• Set your soul upon the high and noble nature of the King who lives inside. He is sovereign over ALL. As we absorb this truth, an UNSHAKABLE trust will evolve. [It's extremely difficult to trust someone we do not know.] As we trust Him, we will begin to see Him, to know Him as He REALLY is. He is from everlasting to everlasting, containing ALL that is created in Himself, sovereign over EVERYTHING that comes into our lives. 
We could spend our lifetime getting to know the Lover of our souls, but to do this we MUST learn how to enter His rest (Hebrews 4-6). 

  • This walk of faith "will lead us to our ONLY Hope." 
  • This walk of faith "will break our hearts with godly sorrow when we sin." 
  • This walk of faith "will daily renew our soul's devotion to Christ . . . and thereby we remain in the comforting presence of the Lord." 
  • This walk of faith will keep "our soul open to the inner working of grace, which IS the power of our Lord God to fill us with everlasting life." 
Let's do something about our addiction to noise and busy-ness and immediacy.

How? Get up a little earlier than usual.
Deny yourself the lure of social media or 24-hour news.
Turn on the silence in the car instead of Sirius.
Talk to God just like you would to a human.
Take a walk, sit in a swing, look at the stars, enjoy a cup of joe.
Learn how to say "no."
Stop comparing your life with another's and feeling sad when it's not as marvelous.
AND THINK . . . lest we be destroyed by a lack of knowledge of God.

Thursday, October 18, 2018

Woke up this morning thinking about the right hand of God.  Nope.  No tequila last night.  Just one of those moments.  

I have read through the scriptures many times, but never have I ever seen mentioned the left hand of God.  Yes, the hands of God are mentioned, but never the left hand of God.

Is God right handed?  Sorry, my lovely lefties.

I have been fascinated with this right hand phenom for 25+ years.  I even have Bibles with RH, RH, RH, RH inserted in the margins throughout.  Several times I thought about researching this right handed thingy and writing a book or something about it, but life always interrupted until I encountered yet another right hand.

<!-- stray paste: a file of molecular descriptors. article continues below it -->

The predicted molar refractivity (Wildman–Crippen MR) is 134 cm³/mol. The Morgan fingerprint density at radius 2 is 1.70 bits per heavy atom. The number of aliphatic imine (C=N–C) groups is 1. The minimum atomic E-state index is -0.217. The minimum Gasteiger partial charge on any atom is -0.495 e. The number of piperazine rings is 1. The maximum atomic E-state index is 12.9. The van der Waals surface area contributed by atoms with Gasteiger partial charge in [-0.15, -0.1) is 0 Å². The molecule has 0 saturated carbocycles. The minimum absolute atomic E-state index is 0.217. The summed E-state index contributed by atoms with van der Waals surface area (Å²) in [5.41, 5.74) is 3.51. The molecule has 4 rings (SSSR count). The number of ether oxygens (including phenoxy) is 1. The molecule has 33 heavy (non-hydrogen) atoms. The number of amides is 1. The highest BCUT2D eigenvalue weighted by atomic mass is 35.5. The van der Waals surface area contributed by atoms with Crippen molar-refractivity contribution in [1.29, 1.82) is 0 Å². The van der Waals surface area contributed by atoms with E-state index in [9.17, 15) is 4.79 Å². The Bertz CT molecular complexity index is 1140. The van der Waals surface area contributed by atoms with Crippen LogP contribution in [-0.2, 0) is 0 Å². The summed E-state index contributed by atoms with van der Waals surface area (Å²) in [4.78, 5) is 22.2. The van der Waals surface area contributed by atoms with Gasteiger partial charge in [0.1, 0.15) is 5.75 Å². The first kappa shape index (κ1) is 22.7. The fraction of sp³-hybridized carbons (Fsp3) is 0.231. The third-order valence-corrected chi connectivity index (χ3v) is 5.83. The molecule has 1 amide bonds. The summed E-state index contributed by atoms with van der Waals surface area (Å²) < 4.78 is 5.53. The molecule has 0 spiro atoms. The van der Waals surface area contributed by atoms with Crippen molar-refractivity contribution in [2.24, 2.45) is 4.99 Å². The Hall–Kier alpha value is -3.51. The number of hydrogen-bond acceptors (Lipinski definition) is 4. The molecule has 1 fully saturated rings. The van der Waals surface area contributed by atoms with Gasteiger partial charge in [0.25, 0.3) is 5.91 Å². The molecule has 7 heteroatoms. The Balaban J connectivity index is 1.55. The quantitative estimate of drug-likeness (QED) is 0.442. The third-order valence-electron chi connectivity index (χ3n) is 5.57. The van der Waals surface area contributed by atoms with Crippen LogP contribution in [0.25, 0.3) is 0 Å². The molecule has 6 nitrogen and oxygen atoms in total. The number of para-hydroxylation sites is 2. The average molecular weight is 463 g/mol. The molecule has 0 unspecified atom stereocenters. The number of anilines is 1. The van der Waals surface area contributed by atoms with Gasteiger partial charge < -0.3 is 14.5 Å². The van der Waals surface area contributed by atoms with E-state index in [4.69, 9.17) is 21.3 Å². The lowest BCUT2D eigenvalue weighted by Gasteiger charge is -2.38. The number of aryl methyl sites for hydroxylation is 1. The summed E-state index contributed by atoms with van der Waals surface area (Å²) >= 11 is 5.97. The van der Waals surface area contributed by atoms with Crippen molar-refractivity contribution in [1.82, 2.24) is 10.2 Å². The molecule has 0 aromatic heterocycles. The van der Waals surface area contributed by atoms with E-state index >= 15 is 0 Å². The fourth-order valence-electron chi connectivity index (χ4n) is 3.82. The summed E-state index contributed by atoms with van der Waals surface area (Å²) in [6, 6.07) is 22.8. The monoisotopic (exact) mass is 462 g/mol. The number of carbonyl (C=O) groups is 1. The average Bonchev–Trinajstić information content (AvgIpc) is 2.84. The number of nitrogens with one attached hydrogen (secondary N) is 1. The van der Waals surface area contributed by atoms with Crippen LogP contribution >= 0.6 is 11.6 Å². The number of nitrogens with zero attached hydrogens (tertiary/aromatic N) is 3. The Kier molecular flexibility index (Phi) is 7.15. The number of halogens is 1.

So, what is this thing with God's right hand?

Throughout scripture we see reference upon reference about His mighty right hand (and arm).  We see this right hand dole out mercy after mercy after mercy.  We also see it deliver judgment and punishment.  Furthermore, we also discover that Jesus sits at the right hand of God Almighty, so maybe the right side stands for divine authority over ALL.

There is a passage in the Old Testament that describes the initiation ceremony of the early priests.  In these first priests, the ceremony involved an anointing section.  In this ceremony, the priests were anointed on their right ear lobe, right thumb/hand, and right toe/foot.  I understand the symbolism: anointing their hearing, their doing, and their going.  But why not the whole body?  Later the anointing involved pouring the oil on the head and letting it flow over the whole body.  If I'm going to be anointed, let me be like Peter and cry out for more - "not just my feet, Lord."  Why not all of me?

FYI:  When I began praying for people a long time ago, (you know, touching them with my hand) I noticed that my right hand vibrated and trembled, not the left.  I've experimented many times, but my left hand just did not feel God's power like my right.  So what's up with that?  Only God knows.  I love the mystery of it all.

So how did my fascination with God's righthandedness begin?

Well, to begin we'll have to start with the end . . . of the Bible - Revelation.  There we'll find perhaps one of the most beautiful references about God's right hand.